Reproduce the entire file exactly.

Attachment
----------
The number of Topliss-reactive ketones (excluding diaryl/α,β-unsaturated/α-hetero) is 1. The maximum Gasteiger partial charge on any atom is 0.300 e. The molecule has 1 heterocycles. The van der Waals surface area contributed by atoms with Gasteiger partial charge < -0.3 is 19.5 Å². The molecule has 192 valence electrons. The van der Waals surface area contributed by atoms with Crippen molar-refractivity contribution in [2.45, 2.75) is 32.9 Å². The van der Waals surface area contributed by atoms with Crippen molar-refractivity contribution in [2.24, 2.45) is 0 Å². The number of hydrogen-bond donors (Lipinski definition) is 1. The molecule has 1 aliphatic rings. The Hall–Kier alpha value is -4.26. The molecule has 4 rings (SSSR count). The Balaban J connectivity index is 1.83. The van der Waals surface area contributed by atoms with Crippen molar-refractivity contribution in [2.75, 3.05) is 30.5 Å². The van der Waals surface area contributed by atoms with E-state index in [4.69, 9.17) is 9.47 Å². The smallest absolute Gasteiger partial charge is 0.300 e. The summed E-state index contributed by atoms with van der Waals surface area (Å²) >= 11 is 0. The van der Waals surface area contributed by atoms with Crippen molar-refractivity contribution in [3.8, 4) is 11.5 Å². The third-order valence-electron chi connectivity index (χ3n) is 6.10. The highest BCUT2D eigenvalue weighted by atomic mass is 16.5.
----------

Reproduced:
The number of Topliss-reactive ketones (excluding diaryl/α,β-unsaturated/α-hetero) is 1. The maximum Gasteiger partial charge on any atom is 0.300 e. The molecule has 1 heterocycles. The van der Waals surface area contributed by atoms with Gasteiger partial charge < -0.3 is 19.5 Å². The molecule has 192 valence electrons. The van der Waals surface area contributed by atoms with Crippen molar-refractivity contribution in [2.45, 2.75) is 32.9 Å². The van der Waals surface area contributed by atoms with Crippen molar-refractivity contribution in [2.24, 2.45) is 0 Å². The number of hydrogen-bond donors (Lipinski definition) is 1. The molecule has 1 aliphatic rings. The Hall–Kier alpha value is -4.26. The molecule has 4 rings (SSSR count). The Balaban J connectivity index is 1.83. The van der Waals surface area contributed by atoms with Crippen molar-refractivity contribution in [2.75, 3.05) is 30.5 Å². The van der Waals surface area contributed by atoms with E-state index in [4.69, 9.17) is 9.47 Å². The smallest absolute Gasteiger partial charge is 0.300 e. The summed E-state index contributed by atoms with van der Waals surface area (Å²) >= 11 is 0. The van der Waals surface area contributed by atoms with Crippen molar-refractivity contribution in [3.8, 4) is 11.5 Å². The third-order valence-electron chi connectivity index (χ3n) is 6.10. The highest BCUT2D eigenvalue weighted by atomic mass is 16.5.